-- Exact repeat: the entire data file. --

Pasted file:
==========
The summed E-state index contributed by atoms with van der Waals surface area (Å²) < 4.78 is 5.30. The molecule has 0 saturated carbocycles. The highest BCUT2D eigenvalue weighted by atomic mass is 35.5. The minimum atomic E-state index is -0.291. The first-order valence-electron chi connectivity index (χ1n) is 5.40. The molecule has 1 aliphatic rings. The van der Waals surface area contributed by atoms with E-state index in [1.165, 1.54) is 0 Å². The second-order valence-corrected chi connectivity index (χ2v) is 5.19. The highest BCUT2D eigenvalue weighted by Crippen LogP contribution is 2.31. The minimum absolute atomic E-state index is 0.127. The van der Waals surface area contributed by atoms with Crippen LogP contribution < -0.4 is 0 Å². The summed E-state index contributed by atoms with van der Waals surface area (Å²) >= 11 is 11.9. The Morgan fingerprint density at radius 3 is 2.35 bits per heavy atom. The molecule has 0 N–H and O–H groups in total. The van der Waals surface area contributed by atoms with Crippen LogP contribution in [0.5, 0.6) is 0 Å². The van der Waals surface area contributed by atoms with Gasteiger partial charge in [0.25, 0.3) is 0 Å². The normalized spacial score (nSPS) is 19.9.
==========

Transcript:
The summed E-state index contributed by atoms with van der Waals surface area (Å²) < 4.78 is 5.30. The molecule has 0 saturated carbocycles. The highest BCUT2D eigenvalue weighted by atomic mass is 35.5. The minimum atomic E-state index is -0.291. The first-order valence-electron chi connectivity index (χ1n) is 5.40. The molecule has 1 aliphatic rings. The van der Waals surface area contributed by atoms with E-state index in [1.165, 1.54) is 0 Å². The second-order valence-corrected chi connectivity index (χ2v) is 5.19. The highest BCUT2D eigenvalue weighted by Crippen LogP contribution is 2.31. The minimum absolute atomic E-state index is 0.127. The van der Waals surface area contributed by atoms with Crippen LogP contribution < -0.4 is 0 Å². The summed E-state index contributed by atoms with van der Waals surface area (Å²) >= 11 is 11.9. The Morgan fingerprint density at radius 3 is 2.35 bits per heavy atom. The molecule has 0 N–H and O–H groups in total. The van der Waals surface area contributed by atoms with Crippen LogP contribution in [0.5, 0.6) is 0 Å². The van der Waals surface area contributed by atoms with Gasteiger partial charge in [0.25, 0.3) is 0 Å². The normalized spacial score (nSPS) is 19.9.